ceiling treatments. These well heeled folks were delighted at the
fact that their moldings looked like no other, like their large 4
piece chair rails, down to the custom window sills with little crown
moldings (and returns!) underneath them.
They were so happy with the work they paid me to stay and personally
paint it all. In the end, I am not sure who was more proud of that
work, me or them.
But did I take a picture? NOOOOOO...... dumbass. What a
That opportunity was there and gone quickly as they couldn't wait to
move their furniture in and hang their pictures.
Not only did I miss an opportunity for a sales tool, but to remind
myself that not all of the work I do isn't just same sh*t, different
On Tue, 17 Apr 2012 22:59:20 -0700 (PDT), " firstname.lastname@example.org"
Same old question. If you don't have any pictures, did it really
happen? I went one worse, at least it was worse in my books.
Many pictures of my projects over the years. My computer died and so
(for the time being, did all my saved images and information). Dumb
ass that I am, I didn't have any of it backed up.
The sad part of the whole fiasco, is that I'm always telling friends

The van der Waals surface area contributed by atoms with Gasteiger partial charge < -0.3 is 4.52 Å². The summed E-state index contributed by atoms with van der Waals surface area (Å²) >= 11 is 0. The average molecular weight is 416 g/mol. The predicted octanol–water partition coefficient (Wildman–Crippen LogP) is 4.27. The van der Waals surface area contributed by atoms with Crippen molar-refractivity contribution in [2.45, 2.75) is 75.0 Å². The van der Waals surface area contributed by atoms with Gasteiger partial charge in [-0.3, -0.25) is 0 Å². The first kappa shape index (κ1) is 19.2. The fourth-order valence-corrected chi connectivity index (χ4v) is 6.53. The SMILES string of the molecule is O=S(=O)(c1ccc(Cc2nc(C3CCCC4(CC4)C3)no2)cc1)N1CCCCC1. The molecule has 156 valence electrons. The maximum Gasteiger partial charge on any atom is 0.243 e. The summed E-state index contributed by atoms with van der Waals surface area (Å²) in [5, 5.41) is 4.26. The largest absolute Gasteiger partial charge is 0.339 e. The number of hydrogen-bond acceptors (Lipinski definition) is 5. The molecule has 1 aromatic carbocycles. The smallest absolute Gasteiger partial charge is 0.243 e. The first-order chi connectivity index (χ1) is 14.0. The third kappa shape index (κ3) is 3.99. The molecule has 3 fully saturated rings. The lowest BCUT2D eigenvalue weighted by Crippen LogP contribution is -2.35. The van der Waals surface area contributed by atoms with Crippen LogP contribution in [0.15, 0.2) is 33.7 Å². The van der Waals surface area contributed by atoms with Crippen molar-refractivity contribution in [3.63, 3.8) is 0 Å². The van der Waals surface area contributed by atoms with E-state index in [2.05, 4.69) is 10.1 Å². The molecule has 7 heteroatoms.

that they need to back up their information. Good advice. Me? I'm too
stupid to follow my own advise.
I have one avenue of hope. The information I had stored was on SCSI
drives, a standard which is just about obsolete. I just might, be able
to cobble together enough of a setup to run those SCSI drives and
recover my information.
Statement by Mr. David Friend, CEO of Carbonite:
"...Even though Mr. [Rush] Limbaugh has now issued an apology, we have
nonetheless decided to withdraw our advertising from his show. We hope that
our action, along with the other advertisers who have already withdrawn
their ads, will ultimately contribute to a more civilized public discourse."
"Carbonite, the Internet backup-security company, may be a good place to
securely store irreplaceable computer data, but it's not proving to be a
good place to invest irreplaceable dollars. The company, which went public
last August, has seen its stock dive 20 percent since Carbonite CEO David
Friend criticized Rush Limbaugh in the wake of the Sandra Fluke flap."